I Voted Today


Virginia had its Democratic primary today. We elect our governor in an off year–the year after the presidential election. Our governor may not run for two consecutive terms, but he can run again after being out of office for at least one term. Unlike the governor, our lieutenant governor can run for consecutive terms, but this year he (Justin Fairfax) has decided to run for governor instead. He is one of five candidates running for the office. The Democratic front runner is former governor, Terry McAullife.

Voting was easy. We went about 0630 and were the only ones voting. The poll workers out numbered us about 3 to 1. It was quick, easy, and painless. No lines, no hassle, and no waiting. We did have to wear a mask, but that wasn’t burdensome under the circumstances.

One of the benefits of voting in an off-year election is that it gives the pundits something to discuss and a possible clue of what the bigger election picture of 2022 might be like. In Virginia, it also gives a good clue as to how many of those people that at least had the option of voting today, may retain that option next year.

So far, Virginia is one of the few states that have not proposed voting restrictions. I hope that whoever wins the governor’s mansion will not decide that s/he must fall into the same trap. The state has bucked tradition by enacting the Virginia Voting Rights Act of 2021.

More restrictions on the vote are likely to become law, as roughly one-third of legislatures are still in session. Indeed, at least 61 bills with restrictive provisions are moving through 18 state legislatures. More specifically, 31 have passed at least one chamber, while another 30 have had some sort of committee action (e.g., a hearing, an amendment, or a committee vote). Overall, lawmakers have introduced at least 389 restrictive bills in 48 states in the 2021 legislative sessions. Brennan Center for Justice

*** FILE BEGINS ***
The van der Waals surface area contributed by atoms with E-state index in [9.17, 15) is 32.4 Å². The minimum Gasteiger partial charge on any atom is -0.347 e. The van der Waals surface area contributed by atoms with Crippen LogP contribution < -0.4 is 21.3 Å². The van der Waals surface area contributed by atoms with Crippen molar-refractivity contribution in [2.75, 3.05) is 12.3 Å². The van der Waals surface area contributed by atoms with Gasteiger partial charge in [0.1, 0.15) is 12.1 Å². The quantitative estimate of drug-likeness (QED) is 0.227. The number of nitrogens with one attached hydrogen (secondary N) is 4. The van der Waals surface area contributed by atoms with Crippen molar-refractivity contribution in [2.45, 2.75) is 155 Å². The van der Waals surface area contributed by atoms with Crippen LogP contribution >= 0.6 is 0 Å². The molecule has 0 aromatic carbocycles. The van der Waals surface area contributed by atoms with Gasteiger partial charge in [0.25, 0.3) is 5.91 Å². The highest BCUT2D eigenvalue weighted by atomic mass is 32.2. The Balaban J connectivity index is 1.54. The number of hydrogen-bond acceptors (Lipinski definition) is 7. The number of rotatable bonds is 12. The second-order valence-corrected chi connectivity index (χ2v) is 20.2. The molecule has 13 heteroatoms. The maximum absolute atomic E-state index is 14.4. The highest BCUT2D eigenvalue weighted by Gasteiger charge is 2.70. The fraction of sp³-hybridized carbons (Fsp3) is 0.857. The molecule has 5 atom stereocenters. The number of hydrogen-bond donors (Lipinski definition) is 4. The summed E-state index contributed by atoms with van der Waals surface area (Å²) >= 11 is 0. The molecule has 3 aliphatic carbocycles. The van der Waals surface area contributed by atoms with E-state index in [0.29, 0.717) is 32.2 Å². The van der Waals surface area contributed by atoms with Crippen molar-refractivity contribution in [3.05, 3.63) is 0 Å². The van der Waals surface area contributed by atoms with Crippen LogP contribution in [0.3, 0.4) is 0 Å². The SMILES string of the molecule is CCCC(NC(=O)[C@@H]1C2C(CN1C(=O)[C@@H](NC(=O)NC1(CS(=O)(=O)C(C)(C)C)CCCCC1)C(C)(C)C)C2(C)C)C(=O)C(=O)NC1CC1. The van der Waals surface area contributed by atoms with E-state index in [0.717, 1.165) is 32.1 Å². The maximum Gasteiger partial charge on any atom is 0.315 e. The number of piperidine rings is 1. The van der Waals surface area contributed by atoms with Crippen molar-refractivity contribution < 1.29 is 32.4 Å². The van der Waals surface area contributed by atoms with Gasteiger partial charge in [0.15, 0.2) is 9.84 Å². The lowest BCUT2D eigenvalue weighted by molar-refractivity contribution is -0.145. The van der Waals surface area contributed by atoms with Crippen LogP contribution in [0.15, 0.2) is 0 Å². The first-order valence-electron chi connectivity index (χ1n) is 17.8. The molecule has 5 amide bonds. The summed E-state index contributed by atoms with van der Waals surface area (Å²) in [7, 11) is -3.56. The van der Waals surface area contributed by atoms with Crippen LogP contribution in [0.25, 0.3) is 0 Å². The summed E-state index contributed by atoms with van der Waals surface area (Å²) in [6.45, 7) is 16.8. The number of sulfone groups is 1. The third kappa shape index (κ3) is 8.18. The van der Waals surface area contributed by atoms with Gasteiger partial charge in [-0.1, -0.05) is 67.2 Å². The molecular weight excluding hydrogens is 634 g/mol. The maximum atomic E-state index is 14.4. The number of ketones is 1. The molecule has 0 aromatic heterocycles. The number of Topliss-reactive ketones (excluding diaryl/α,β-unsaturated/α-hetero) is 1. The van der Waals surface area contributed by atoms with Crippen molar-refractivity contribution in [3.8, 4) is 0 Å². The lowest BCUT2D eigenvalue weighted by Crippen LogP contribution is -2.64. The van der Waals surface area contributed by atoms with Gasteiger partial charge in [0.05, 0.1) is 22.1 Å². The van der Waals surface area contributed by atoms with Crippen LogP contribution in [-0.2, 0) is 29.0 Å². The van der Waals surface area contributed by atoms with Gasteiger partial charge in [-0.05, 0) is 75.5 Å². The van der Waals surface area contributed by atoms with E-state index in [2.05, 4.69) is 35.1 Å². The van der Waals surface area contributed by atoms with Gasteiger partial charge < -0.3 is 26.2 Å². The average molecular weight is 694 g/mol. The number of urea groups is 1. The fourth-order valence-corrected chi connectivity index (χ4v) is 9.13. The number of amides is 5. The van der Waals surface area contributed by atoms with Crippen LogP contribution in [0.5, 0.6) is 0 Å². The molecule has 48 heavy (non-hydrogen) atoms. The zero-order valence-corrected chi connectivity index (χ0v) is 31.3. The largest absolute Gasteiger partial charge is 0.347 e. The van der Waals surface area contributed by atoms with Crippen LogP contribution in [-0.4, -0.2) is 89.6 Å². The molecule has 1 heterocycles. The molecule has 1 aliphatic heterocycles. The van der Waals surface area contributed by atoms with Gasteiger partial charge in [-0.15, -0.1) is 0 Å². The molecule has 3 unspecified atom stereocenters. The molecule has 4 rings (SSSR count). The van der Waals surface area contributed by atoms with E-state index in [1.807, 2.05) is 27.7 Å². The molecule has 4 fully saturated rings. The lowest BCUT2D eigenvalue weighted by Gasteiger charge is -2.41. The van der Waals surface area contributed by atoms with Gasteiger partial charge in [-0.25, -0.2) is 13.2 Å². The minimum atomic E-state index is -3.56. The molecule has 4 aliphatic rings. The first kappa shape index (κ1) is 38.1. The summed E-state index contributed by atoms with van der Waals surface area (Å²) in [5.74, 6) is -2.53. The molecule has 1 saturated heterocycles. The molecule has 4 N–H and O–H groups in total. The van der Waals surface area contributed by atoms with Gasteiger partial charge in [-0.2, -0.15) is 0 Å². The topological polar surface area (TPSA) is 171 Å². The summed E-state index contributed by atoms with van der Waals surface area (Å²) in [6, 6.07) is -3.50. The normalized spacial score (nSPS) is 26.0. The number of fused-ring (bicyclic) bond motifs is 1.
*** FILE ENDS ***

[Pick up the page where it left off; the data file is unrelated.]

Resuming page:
Why are we scared of allowing all qualified citizens to vote?

Is this your idea of the only credible voting scenario (but including a white man as well as a white woman)?

11 thoughts on “I Voted Today”

  1. My opinion is that the republicans in power are more interested in staying in power (and the $$ that goes with it) than they are in serving the wishes and needs of the people.

    Liked by 1 person

  2. I try to vote regularly. Is it politics, in general, you are dismayed with right now, or how partisan it has become? (And that can be applied to either side of the aisle.)


  3. Free and fair elections aren’t all that important to many in America and never have been. Restrictions to eliminate or reduce the Black vote were openly accepted around the country under trumped up, pretextual reasons. Republicans who support the voting restrictions being offered today are fooling themselves if they think this is different. Some people just don’t think certain other people are deserving of the right to say how this country is run. That power has always rested with them and they don’t want that to change.

    Liked by 1 person

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